Experience of the Day #13 - on the maps attached you will see a blue line and a yellow line. The "blue line" is the road that Google Maps automatically assigns to your directions request when you click the 🚴 feature instead of the default 🚗 feature. Cars traditionally follow the "yellow" Interstates and bikes follow the "blue" roads. You can instantly see how the "blue" route has more curves, winds around, crazy, hills, all over the place, compared to the basic "yellow." The vast majority of my trip has been on the "blue" line. These two photos are just yesterday screen shots. It's a real test sometimes, especially when you can see the actual INTERSTATE "yellow" highway off to your right or left, you can hear the cars zooming past 6X and 7X faster and more direct, and often flatter road, and here I am "going, up, around, over, through, and behind." I must confess that the "blue bicycle" route is harder, but it has the most "hidden treasures" there within: houses, historical markers, vegetation, live animals, streams, creeks, rivers, botanical items, quietness, etc. After 13 days, and 844 miles covered on mostly "blue" roads, I'm glad about it. There are too many principles, lessons, virtues, and truths that continually confirm that the "hard road, the narrow road, upstream, opposite way, against the flow, etc etc" is the profitable, or best road to take. Whether, it is sports, education, boot camp, spring training, job application, or whatever, the 'harder choice in the temporal, will most likely be the better one in the eternal."
“Enter by the narrow gate. For the gate is wide and the way is easy that leads to destruction, and those who enter by it are many. For the gate is narrow and the way is hard that leads to life, and those who find it are few."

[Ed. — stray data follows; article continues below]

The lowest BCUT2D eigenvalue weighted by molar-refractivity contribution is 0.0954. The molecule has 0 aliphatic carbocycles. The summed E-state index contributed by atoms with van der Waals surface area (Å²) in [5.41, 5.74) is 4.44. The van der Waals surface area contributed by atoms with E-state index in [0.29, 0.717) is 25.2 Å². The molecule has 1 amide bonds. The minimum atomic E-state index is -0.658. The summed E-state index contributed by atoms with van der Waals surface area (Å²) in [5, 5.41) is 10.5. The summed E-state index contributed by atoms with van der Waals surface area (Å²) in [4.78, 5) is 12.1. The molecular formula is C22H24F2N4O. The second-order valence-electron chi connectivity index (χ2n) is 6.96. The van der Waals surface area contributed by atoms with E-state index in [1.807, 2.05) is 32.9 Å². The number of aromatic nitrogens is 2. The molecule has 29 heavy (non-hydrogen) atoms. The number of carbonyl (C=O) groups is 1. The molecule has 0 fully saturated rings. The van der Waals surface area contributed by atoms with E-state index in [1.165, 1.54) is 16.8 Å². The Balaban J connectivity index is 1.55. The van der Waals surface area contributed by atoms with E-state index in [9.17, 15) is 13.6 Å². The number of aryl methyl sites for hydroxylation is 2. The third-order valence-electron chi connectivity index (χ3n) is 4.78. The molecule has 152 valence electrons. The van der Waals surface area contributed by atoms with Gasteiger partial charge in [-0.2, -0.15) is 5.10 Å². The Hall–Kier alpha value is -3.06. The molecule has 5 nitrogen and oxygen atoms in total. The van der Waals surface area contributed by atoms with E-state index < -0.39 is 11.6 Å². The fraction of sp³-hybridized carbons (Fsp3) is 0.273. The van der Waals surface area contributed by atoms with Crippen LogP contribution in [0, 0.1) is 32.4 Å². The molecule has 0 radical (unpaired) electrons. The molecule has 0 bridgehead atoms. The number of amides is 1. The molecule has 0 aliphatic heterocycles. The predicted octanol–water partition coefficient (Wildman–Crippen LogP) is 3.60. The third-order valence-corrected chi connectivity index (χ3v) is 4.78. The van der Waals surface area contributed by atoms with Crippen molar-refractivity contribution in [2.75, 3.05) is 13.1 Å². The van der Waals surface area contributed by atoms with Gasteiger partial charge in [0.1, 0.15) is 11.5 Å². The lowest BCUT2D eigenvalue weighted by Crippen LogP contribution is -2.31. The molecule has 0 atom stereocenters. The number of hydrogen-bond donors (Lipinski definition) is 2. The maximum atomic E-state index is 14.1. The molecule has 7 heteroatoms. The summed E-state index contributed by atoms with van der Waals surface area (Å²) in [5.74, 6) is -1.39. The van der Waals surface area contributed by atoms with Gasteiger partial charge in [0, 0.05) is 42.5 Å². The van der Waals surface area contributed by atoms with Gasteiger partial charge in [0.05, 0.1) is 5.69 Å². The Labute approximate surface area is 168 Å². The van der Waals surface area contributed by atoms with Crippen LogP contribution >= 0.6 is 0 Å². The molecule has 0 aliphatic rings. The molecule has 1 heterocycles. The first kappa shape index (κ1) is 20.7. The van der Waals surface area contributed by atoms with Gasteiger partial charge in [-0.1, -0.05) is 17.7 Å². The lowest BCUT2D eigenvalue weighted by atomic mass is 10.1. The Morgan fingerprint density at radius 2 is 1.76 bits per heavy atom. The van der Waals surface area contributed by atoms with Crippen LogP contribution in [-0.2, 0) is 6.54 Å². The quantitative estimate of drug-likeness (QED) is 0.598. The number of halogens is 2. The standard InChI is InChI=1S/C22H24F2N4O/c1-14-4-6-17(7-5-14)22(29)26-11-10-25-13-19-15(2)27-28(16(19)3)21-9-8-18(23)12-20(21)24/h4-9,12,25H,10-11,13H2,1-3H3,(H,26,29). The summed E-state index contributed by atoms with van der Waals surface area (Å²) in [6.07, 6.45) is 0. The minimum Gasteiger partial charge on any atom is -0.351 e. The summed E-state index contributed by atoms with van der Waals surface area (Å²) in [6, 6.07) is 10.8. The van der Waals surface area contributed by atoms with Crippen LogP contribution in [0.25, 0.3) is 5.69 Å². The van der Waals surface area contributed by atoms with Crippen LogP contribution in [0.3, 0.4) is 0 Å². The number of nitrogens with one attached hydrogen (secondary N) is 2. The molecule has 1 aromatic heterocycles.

Day 15 to Wilkesboro, NC - I had a fairly strong day at over 114kms, 18 kph average, but I felt "a lazy-ish feeling" all day. I took two naps, one on a park bench, and one on the grass near gas station. I was not sick, but my body "felt not high performance" today. Still analyzing at this moment? Yesterday was FULL DAY OFF, but not sure if it was water/nutrition combination or what...??? Anyhow, I still did well in the end. Any distance of 100+ kms/day from this point on will bring me to my goal. I can tell I am out of the Black Appalachian Mountains now and heading "downward," but it is not sudden downward descent, but a gradual one 'hidden' under the disguise of "rolling hills." It appears the descents are getting more credits than the assents. I expect in TWO DAYS, either before RALEIGH, or after RALEIGH, my redemption draweth nigh, since we are headed towards sea level baby! I am [highly] toying with the temptation of Monday being a blowout day in which I travel the entire distance from Raleigh to Newport in ONE DAY. The distance is over 136 miles (218 kms) in one day. We'll see...??? I talked to old black man today and a Harley biker. The biker lives in cabin with no electric. The black man has two sons. He was approx 80 yrs old maybe. The biker was maybe 70. They both hang out at the store nearly daily. It is only store in the area. Nothing to do there except talk to people that stop at the store and get gas. I had two gas stations in a row with "closed bathrooms!" This is not good for travelers when they are the only "bathroom salvation" on this highway. I feel sorry for the women travelers that have 20-30 mile gaps with no bathroom. I'm noticing the locals in "this part" of NC are more talkative than those in Western part. Huummm??? I rotated my tires last night. I put the rear on the front and the front on the rear. This will enable them to "wear more evenly" and I'll squeeze the last bit of "rubber breath" out of each one. I noticed the FEDEX vans are Mercedes and not Made in USA vans. Honestly, and humbly, is there any American made van as good quality, and long lasting as a German Mercedes???? Really. Honestly, we should be challenged. When will we ever make a vehicle VAN that can compete with a German Mercedes? I wonder if it is possible to pass a Federal law that every highway have at least 18-36" shoulder? Yes, I know. I'm living in fantasy land maybe, but when these highway maintenance crews drop the asphalt, is there any way they can consider a 18-36" extra border/shoulder? Once, today, a truck came pretty close. I got it on video. I don't [think] he was angry and mischievous, but I [think] he really was not alert and sharp. I was reminded, that bikers can do all types of things to be SEEN, but it is STILL the drivers RESPONSIBILITY to not get distracted. I am ALSO a driver. Self Reminder: Do not get distracted. Page 4: Next is Winston-Salem, Graham, Raleigh, New Bern, Havelock, and Newport baby!!! June 1 is deadliest deadline. Victoria Metzger graduates Army Basic Training on June 3. Graduation is LIVE via internet. I will need an Internet connection somewhere. Probably a motel. I should be home to St Louis, MO by the 4th.🔥🚴🔥🔥🚴🔥🇺🇸🇺🇸🇺🇸🏁